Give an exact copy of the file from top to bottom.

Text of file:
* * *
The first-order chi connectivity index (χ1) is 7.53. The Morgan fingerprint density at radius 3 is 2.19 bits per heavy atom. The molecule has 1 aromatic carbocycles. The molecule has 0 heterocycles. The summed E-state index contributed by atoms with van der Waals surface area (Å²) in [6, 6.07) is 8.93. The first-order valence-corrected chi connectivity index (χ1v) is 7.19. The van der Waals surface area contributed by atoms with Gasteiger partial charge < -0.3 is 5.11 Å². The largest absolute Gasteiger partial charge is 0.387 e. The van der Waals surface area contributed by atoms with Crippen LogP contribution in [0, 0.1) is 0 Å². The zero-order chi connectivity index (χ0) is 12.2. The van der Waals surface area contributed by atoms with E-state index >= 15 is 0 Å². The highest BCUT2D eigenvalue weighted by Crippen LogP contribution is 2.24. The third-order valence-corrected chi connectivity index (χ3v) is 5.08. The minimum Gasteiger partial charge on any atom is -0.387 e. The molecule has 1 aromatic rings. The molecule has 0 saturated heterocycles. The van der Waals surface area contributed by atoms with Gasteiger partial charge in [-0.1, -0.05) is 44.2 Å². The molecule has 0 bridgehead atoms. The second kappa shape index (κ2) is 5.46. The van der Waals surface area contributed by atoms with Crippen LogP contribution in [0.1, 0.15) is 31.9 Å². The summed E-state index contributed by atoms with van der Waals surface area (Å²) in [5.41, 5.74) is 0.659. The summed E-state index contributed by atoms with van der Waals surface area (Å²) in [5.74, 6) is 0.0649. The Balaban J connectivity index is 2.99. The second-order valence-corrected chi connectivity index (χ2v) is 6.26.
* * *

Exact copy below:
The first-order chi connectivity index (χ1) is 7.53. The Morgan fingerprint density at radius 3 is 2.19 bits per heavy atom. The molecule has 1 aromatic carbocycles. The molecule has 0 heterocycles. The summed E-state index contributed by atoms with van der Waals surface area (Å²) in [6, 6.07) is 8.93. The first-order valence-corrected chi connectivity index (χ1v) is 7.19. The van der Waals surface area contributed by atoms with Gasteiger partial charge < -0.3 is 5.11 Å². The largest absolute Gasteiger partial charge is 0.387 e. The van der Waals surface area contributed by atoms with Crippen LogP contribution in [0, 0.1) is 0 Å². The zero-order chi connectivity index (χ0) is 12.2. The van der Waals surface area contributed by atoms with E-state index >= 15 is 0 Å². The highest BCUT2D eigenvalue weighted by Crippen LogP contribution is 2.24. The third-order valence-corrected chi connectivity index (χ3v) is 5.08. The minimum Gasteiger partial charge on any atom is -0.387 e. The molecule has 1 aromatic rings. The molecule has 0 saturated heterocycles. The van der Waals surface area contributed by atoms with Gasteiger partial charge in [-0.1, -0.05) is 44.2 Å². The molecule has 0 bridgehead atoms. The second kappa shape index (κ2) is 5.46. The van der Waals surface area contributed by atoms with Crippen LogP contribution in [0.1, 0.15) is 31.9 Å². The summed E-state index contributed by atoms with van der Waals surface area (Å²) in [5.41, 5.74) is 0.659. The summed E-state index contributed by atoms with van der Waals surface area (Å²) in [5.74, 6) is 0.0649. The Balaban J connectivity index is 2.99. The second-order valence-corrected chi connectivity index (χ2v) is 6.26.